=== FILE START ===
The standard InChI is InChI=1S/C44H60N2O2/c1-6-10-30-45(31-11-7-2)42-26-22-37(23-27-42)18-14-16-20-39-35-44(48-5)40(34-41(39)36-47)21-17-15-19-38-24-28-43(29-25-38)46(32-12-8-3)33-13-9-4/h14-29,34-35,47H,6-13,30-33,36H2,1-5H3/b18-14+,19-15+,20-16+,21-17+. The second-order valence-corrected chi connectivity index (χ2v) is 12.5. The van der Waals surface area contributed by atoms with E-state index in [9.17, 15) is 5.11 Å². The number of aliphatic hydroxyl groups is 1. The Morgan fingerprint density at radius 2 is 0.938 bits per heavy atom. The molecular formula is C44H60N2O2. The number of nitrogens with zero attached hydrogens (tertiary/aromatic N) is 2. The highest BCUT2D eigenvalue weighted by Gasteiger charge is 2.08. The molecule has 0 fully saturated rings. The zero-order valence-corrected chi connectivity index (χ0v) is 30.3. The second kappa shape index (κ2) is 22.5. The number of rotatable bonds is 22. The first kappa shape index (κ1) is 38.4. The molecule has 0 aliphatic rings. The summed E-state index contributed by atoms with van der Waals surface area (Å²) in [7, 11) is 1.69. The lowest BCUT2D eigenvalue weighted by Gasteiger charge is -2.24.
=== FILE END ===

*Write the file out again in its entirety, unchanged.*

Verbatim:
The standard InChI is InChI=1S/C44H60N2O2/c1-6-10-30-45(31-11-7-2)42-26-22-37(23-27-42)18-14-16-20-39-35-44(48-5)40(34-41(39)36-47)21-17-15-19-38-24-28-43(29-25-38)46(32-12-8-3)33-13-9-4/h14-29,34-35,47H,6-13,30-33,36H2,1-5H3/b18-14+,19-15+,20-16+,21-17+. The second-order valence-corrected chi connectivity index (χ2v) is 12.5. The van der Waals surface area contributed by atoms with E-state index in [9.17, 15) is 5.11 Å². The number of aliphatic hydroxyl groups is 1. The Morgan fingerprint density at radius 2 is 0.938 bits per heavy atom. The molecular formula is C44H60N2O2. The number of nitrogens with zero attached hydrogens (tertiary/aromatic N) is 2. The highest BCUT2D eigenvalue weighted by Gasteiger charge is 2.08. The molecule has 0 fully saturated rings. The zero-order valence-corrected chi connectivity index (χ0v) is 30.3. The second kappa shape index (κ2) is 22.5. The number of rotatable bonds is 22. The first kappa shape index (κ1) is 38.4. The molecule has 0 aliphatic rings. The summed E-state index contributed by atoms with van der Waals surface area (Å²) in [7, 11) is 1.69. The lowest BCUT2D eigenvalue weighted by Gasteiger charge is -2.24.